Surname names for boys blend the best of traditional and modern. They’re fresh and unexpected, but also familiar and usually easy to spell. Whether they’re found on your family tree or not, there’s a good chance that surname names appear on your boys’ list.
If you’re looking for similar names that are still under-the-radar, jump to the end of the alphabet. There are plenty of undiscovered W surname names for boys with all the appeal of current favorites.
Somewhere between roasting the turkey and trimming the tree, millions of us will also find time to go to the movies. After all, there’s a new Marvel superhero, a Disney heroine, more than one outer space adventure, plenty of promising indie hits, plus installments in the Star Wars and Harry Potter universes. Who could stay away?
The blockbuster season features a bounty of baby name possibilities, from the old-fashioned to the brand new. Could one of these movies launch the next big baby name trend? Pass the popcorn, and let’s take a look at the contenders. By Abby Sandel
By Linda Rosenkrantz
As we sit down to our Thanksgiving feasts in this divisive year, it might be a good idea to take another look at the traditional virtues embedded in these names.
In the seventeenth century, for some of the most puritanical of the Puritans, even biblical and saints’ names were not pure enough to bestow on their children, and so they turned instead to words that embodied the Christian virtues. These ranged from extreme phrases like Sorry-for-sin and Search-the-Scriptures (which, understandably, never came into general use) to simpler virtue names like Silence and Salvation.
The virtue names that have survived in this country were for the most part the unfussy, one-syllable girls’ names with positive meanings, such as Joy, Hope, Grace and Faith. But then, in the late 1990s, a door was opened to more elaborate examples by the popularity of the TV show Felicity, and its appealing heroine. Felicity (also the name of an American Girl Colonial doll) reached a high point on the girls’ list in 1999, a year after the show debuted, leading parents to consider others long forgotten relics.
Here are the Nameberry picks of the twelve best virtue names:
To C or not to C, that is the question! She loves the idea of choosing a C first name to go with their C last name. He’s not sold, but will consider it if they can find the perfect name.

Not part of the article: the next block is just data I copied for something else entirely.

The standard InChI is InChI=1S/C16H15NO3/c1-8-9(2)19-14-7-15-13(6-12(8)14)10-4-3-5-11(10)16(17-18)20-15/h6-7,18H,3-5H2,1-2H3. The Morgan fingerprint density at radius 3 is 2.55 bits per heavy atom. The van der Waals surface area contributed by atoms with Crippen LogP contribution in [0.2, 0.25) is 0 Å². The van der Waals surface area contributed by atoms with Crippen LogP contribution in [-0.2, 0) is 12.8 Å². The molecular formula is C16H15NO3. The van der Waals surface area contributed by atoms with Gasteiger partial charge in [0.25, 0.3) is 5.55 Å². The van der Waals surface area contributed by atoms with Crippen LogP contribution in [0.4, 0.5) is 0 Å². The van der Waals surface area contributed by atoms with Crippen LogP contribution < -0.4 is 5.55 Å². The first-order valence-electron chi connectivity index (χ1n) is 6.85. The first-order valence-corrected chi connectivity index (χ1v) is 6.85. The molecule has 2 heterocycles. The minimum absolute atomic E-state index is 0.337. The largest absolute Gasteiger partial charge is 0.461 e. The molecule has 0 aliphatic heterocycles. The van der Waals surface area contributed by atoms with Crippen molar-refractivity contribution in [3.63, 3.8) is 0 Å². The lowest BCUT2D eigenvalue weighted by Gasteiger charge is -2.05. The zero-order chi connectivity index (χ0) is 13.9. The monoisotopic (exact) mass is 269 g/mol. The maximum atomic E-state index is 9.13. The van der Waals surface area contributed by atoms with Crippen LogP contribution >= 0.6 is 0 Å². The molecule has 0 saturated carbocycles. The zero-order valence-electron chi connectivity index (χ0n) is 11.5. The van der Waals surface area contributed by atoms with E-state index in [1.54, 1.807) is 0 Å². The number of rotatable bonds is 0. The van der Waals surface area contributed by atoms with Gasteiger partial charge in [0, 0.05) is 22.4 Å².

In January, my husband and I are expecting our first baby, a sweet little girl! Unfortunately, we’re kind of at an impasse when it comes to names … and time is ticking!
Our last name starts with a hard C sound, and I really want to give our baby a first name that also starts with a C. I grew up with my first and last name starting with the same letter and it was just so much fun. Double initials come with a built-in nickname of Cece (CC), which is adorable.
My husband is not opposed to this idea if we find the perfect one, but he doesn’t want to do it just for the sake of having a C name.
Her middle name will be Harlow as it is a family name.
Hoping for some help to find the perfect combination that we both love, or some good non-C alternatives!
The Name Sage replies:
Nameberry has visitors from all over the world, which goes some way toward accounting for the fact that many of the names on our popularity list are more common in other countries than they are in the US. Of course, some American parents also search for international names to reflect their own ethnic heritage or to celebrate a culture or country they love or to find a more dashing way to honor Grandpa Frank.
Most of the names here, drawn from the names right below the most popular Top 1000, are European in origin and so evidence that sophisticated French or Italian or Scandinavian style. Or at least they do to the American ear, which relishes an accent.
There are also European-inflected names for boys higher up in the Nameberry popularity list: Callum and Enzo and Stellan, for instance. And in Europe itself, baby names originating in one country may be stylish in another, so that the Dutch like Italian names, the Italians favor Russian names, the Russians prefer French names, and the French are in love with British names. The boys’ names here are more distinctive than their popular brothers, but just as nimble at crossing international borders.
If you’re looking for an international name for your baby boy, these are the perfect blend of familiar yet exotic.